"We come are back to the original question: why is this rate not available to the VA loan program where the federal government secures a portion of the loan equivalent to that down payment? (The VA program is a renewed source of financing these days it seems) "
First, a couple of clarifiying points:
(1) The Veterans Administration does not lend money nor does it advance any funds for the VA Home Mortgage benefit. The VA issues an insurance guarantee to the lender making a loan underwritten in accordance with VA's lending guidelines. The insurance guarantee protects the lender from loss up to 100% of the original loan value should the borrower default on the loan.
(2) The VA Funding Fee paid by the borrower at closing is paid over to Ginnie Mae (GNMA or Government National Mortgage Association), the entity which provides the insurance guarantees on all FHA, VA, and USRDA loans. Ginnie does not buy loans like Fannie and Freddie; it simply issues the guarantee. Ginnie, unlike Fannie or Freddie, is backed by the full faith and credit of the United States.
(3) Mortgage insurance provided by private insurors, commonly known as PMI, is required by Fannie and Freddie on all loans they purchase with LTVs above 80%. PMI policies max out protection to the lender at 35%, although most policies provide much less coverage.
(4) Fannie Mae and Freddie Mac buy the bulk of VA guaranteed and FH insured motgages made by banks and lenders. Fannie and Freddie sell bonds to investors to raise capital to buy loans from banks. The huge secondary market provided by Fannie and Freddie create the low interest rates available to borrowers, as long as investors have faith in the performance of mortgages purchased by Fannie and Freddie.
Now the answer to your question: VA, FHA, and USRDA loans carry higher risk to investors because of (a) the low or zero down payment, (b) relaxed credit standards compared to those required by Fannie's and Freddie's conventional loans, (c) a different standard for projecting income stability than required by conventional loans, and (d) reduced asset requirements from Fannie and Freddie guidelines.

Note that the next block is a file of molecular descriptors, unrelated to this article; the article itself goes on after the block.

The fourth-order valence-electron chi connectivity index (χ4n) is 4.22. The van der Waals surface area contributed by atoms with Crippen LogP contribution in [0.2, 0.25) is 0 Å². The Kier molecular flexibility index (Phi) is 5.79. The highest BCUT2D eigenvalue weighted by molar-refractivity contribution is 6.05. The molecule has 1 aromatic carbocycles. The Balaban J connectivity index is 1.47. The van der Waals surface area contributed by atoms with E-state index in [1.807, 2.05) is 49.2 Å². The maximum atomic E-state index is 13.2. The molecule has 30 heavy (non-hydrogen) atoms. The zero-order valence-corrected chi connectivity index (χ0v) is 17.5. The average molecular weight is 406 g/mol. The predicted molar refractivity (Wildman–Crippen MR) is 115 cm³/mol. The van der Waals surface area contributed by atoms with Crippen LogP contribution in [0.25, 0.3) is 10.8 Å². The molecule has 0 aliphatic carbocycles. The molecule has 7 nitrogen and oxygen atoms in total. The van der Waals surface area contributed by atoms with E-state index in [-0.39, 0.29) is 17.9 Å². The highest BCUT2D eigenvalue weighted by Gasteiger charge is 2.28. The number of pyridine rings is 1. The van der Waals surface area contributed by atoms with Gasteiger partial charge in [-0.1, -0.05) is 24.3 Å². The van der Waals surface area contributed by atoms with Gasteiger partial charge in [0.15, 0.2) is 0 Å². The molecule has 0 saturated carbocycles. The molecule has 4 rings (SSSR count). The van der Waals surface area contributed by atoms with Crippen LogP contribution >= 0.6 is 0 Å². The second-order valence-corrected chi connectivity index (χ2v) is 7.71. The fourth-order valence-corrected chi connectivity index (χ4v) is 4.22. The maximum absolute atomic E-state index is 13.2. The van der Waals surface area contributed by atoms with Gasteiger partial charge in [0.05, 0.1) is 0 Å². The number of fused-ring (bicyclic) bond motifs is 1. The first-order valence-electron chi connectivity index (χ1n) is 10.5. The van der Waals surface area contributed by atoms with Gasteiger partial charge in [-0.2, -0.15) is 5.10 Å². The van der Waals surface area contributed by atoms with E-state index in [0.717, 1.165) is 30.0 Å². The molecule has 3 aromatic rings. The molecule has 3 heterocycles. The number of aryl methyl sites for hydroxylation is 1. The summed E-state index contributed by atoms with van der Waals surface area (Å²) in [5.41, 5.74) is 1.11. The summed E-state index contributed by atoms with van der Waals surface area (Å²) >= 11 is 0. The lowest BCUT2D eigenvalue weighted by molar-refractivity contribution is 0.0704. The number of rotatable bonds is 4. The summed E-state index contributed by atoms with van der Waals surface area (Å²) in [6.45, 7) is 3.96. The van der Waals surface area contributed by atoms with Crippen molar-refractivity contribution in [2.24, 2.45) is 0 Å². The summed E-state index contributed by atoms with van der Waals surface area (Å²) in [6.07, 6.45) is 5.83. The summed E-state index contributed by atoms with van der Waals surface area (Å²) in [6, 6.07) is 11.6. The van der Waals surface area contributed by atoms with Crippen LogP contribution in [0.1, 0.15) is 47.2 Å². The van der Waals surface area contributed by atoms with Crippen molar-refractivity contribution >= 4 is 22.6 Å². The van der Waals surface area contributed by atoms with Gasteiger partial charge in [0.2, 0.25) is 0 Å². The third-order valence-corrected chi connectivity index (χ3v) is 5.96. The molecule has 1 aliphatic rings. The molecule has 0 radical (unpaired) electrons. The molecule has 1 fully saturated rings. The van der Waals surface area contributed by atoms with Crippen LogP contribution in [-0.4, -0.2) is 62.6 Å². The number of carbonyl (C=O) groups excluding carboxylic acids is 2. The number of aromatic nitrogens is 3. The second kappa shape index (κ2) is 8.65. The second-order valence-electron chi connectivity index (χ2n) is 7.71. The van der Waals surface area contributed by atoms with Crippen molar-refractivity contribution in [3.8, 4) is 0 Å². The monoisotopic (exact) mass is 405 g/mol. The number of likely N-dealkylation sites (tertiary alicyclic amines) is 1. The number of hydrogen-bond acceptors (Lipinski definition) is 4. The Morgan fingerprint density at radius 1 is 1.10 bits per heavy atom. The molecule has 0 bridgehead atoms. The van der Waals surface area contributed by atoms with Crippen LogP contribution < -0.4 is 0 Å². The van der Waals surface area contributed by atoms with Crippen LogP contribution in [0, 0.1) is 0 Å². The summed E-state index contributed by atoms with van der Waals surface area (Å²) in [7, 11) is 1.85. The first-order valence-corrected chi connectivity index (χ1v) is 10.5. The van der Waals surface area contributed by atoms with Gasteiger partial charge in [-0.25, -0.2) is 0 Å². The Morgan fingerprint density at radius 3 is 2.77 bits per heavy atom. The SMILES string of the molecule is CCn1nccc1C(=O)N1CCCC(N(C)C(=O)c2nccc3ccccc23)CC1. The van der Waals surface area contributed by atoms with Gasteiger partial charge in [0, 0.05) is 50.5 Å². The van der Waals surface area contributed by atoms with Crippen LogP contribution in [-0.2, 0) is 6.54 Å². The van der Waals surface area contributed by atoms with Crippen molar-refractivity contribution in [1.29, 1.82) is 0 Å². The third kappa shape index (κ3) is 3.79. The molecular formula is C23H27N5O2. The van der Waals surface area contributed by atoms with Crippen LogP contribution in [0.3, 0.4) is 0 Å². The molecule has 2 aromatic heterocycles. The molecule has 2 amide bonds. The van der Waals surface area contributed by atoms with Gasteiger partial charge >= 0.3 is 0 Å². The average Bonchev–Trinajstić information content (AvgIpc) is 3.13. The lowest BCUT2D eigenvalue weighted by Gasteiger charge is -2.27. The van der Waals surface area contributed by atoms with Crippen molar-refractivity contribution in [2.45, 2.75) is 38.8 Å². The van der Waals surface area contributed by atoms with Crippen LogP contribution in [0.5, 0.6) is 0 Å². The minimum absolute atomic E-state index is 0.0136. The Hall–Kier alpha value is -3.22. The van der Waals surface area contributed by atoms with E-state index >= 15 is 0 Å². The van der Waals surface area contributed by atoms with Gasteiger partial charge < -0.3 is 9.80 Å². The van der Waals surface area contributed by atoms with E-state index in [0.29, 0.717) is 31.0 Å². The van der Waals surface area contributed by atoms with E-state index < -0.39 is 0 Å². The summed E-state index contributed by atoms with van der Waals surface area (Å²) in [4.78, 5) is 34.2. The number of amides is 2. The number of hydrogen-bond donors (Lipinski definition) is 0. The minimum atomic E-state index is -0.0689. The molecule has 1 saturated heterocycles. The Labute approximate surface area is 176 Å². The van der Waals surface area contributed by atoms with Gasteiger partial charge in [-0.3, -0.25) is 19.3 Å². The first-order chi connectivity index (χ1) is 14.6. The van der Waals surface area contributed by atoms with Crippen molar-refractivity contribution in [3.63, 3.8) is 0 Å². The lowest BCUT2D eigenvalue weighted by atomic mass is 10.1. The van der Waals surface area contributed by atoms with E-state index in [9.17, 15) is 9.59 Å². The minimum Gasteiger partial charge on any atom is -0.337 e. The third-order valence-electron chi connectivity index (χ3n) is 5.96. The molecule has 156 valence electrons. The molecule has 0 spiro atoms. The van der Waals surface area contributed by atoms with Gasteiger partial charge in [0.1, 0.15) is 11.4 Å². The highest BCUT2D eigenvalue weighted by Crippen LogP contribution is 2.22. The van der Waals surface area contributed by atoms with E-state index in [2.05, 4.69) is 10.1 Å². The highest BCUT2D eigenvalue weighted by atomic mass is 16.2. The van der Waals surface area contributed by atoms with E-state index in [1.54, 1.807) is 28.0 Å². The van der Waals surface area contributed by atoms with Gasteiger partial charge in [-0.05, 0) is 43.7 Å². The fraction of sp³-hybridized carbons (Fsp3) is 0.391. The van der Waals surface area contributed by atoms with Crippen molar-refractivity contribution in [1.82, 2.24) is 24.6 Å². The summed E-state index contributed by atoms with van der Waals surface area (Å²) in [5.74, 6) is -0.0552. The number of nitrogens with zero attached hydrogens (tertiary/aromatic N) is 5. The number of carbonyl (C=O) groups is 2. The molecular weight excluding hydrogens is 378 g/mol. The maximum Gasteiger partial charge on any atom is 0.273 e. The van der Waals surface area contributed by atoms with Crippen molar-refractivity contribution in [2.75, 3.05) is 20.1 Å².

The increased risk is offset by the 100% guarantee from Ginnie Mae, but that guarantee comes with increased liability for the lender. Since FHA, VA, and USRDA guidelines permit wide discretion to lenders in approving loans (compared to conventional underwriting guidelines of Fannie and Freddie), the lenders carry a much higher liability to Uncle Sam for the perforamance of those loans.
And unlike poor performance with conventional loans, a lender who makes too many non-performing FHA, VA, or USDA loans can face stiff civil penalties or even criminal prosecution.
The result of the balance of risk/liability vs guarantees means that rates for Gov't insured loans vary from very close to conventional rates (as over the past year), to below conventional, or now to rates that run higher than conventional rates.
But it gets worse.
Fannie Mae and Freddie Mac now require a minimum credit score for VA and FHA loans of 580; many lenders who rely on other lenders for lines of credit to fund loans are now forced to raise credit scores on Gov't inured loans to 620. FHA, VA, and USRDA have NO minimum credit scores. The minmum credit score requirements, in addition to rising rates, demonstrates a concern on the part of lenders about the increased risk of default of loans underwritten to FHA, VA, or USRDA standards in spite of the 100% insurance guarantee to lenders.... more